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Poem by Oliver Goldsmith


Answer to an Invitation to Pass the Christmas at Barton


First, let me suppose, what may shortly be true,
The company set, and the word to be--loo;
All smirking, and pleasant, and big with adventure,
And ogling the stake which is fixd in the centre.
Round and round go the cards, while I inwardly damn,
At never once finding a visit from Pam.
I lay down my stake, apparently cool,
While the harpies about me all pocket the pool;
I fret in my gizzard--yet, cautious and sly,
I wish all my friends may be bolder than I:
Yet still they sit snug; not a creature will aim,
By losing their money, to venture at fame.
Tis in vain that at niggardly caution I scold,
Tis in vain that I flatter the brave and the bold;
All play their own way, and they think me an ass:
What does Mrs. Bunbury? I, sir? I pass.
Pray what does Miss Horneck? Take courage, come, do!
Who--I? Let me see, sir; why, I must pass, too.
Mr. Bunbury frets, and I fret like the Devil,
To see them so cowardly, lucky, and civil;
Yet still I sit snug, and continue to sigh on,
Till, made by my losses as bold as a lion,
I venture at all, while my avarice regards
The whole pool as my own, Come, give me five cards.
Well done! cry the ladies; ah! Doctor, thats good--
The pools very rich. Ah! the Doctor is lood.
Thus foild in my courage, on all sides perplext.
I ask for advice from the lady thats next.
Pray, Maam, be so good as to give your advice:
Dont you think the best way is to venture for t twice?
I advise, cries the lady, to try it, I own--
Ah! the Doctor is lood: come, Doctor, put down.
Thus playing and playing, I still grow more eager,
And so bold, and so bold, Im at last a bold beggar,
Now, ladies, I ask--if law matters you re skilld in,
Whether crimes such as yours should not come before Fielding?
For, giving advice that is not worth a straw,
May well be calld picking of pockets in law;
And picking of pockets, with which I now charge ye,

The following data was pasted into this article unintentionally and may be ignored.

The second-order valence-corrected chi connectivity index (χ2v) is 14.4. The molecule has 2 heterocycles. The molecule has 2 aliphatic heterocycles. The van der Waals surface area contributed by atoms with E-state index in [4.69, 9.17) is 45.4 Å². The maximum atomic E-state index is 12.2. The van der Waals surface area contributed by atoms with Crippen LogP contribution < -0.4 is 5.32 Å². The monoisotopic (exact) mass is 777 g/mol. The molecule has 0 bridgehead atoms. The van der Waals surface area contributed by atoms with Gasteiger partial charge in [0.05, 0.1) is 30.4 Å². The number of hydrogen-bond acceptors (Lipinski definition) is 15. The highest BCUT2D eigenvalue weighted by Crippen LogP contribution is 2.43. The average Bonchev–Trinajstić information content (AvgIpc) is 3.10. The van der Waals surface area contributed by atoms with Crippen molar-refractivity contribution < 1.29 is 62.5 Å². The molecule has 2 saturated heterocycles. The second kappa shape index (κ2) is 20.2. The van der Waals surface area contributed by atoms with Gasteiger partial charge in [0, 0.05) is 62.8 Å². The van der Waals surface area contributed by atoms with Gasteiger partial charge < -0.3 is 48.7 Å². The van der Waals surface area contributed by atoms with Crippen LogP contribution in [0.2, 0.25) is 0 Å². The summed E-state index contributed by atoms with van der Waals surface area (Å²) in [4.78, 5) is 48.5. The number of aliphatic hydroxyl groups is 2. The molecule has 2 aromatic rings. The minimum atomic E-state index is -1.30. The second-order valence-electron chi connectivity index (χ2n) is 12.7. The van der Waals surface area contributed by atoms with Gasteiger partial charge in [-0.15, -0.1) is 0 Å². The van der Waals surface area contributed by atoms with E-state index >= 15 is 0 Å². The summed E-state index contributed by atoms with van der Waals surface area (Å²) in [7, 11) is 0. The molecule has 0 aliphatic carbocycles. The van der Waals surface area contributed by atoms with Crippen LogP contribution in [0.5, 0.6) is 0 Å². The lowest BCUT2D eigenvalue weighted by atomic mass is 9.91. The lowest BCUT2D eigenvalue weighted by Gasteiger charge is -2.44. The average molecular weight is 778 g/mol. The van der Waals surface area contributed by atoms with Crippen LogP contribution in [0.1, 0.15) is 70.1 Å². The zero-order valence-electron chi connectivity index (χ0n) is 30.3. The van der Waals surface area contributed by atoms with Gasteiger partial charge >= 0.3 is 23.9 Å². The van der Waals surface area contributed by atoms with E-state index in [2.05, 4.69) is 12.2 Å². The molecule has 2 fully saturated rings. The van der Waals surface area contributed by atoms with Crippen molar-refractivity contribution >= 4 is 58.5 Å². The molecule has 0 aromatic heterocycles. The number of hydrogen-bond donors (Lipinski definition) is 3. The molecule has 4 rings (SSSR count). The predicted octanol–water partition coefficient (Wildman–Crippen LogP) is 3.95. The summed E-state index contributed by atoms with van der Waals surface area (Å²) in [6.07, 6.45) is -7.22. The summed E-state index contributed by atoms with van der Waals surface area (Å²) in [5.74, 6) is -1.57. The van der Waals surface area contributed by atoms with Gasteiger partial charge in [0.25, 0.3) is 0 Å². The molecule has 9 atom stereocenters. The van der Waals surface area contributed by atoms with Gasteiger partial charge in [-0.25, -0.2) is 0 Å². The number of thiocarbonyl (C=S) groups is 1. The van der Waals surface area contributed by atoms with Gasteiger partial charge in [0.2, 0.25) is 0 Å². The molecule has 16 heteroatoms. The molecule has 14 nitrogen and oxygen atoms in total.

Is, by _Quinto Elizabeth_--death without clergy.
What justice! when both to the Old Bailey brought;
By the gods! Ill enjoy it, though tis but in thought,
Both are placd at the bar with all proper decorum,
With bunches of fennel and nosegays before em;
Both cover their faces with mobs and all that,
But the judge bids them, angrily, take off their hat.
When uncoverd, a buzz of inquiry runs round:
Pray what are their crimes? Theyve been pilfering found.
But, pray, whom have they pilferd? A Doctor, I hear.
What, that solemn-facd, odd-looking man that stands near?
The same. What a pity! How does it surprise one:
Two handsomer culprits I never set eyes on!
Then their friends all come round me, with cringing and leering,
To melt me to pity, and soften my swearing.
First, Sir Charlès advances, with phrases well strung:
Consider, dear Doctor, the girls are but young.
The younger the worse, I return him again;
It shows that their habits are all dyed in grain.
But then they re so handsome; ones bosom it grieves.
What signifies handsome, when people are thieves?
But where is your justice? their cases are hard.
What signifies justice? I want the reward.

Theres the parish of Edmonton offers forty pounds--theres the parish
of St. Leonard, Shoreditch, offers forty pounds--theres the parish of
Tyburn offers forty pounds: I shall have all that, if I convict them.

But consider their case, it may yet be your own;
And see how they kneel: is your heart made of stone?
This moves: so at last I agree to relent,
For ten pounds in hand, and ten pounds to be spent.

I challenge you all to answer this. I tell you, you cannot: it cuts
deep. But now for the rest of the letter: and next--but I want room--so
I believe I shall battle the rest out at Barton some day next week. I
dont value you all!

O. G.



Oliver Goldsmith


Oliver Goldsmith's other poems:
  1. On Seeing a Lady Perform a Certain Character
  2. From the Latin of Vida
  3. Song, from the Comedy of She Stoops to Conquer
  4. The Double Transformation
  5. A Sonnet


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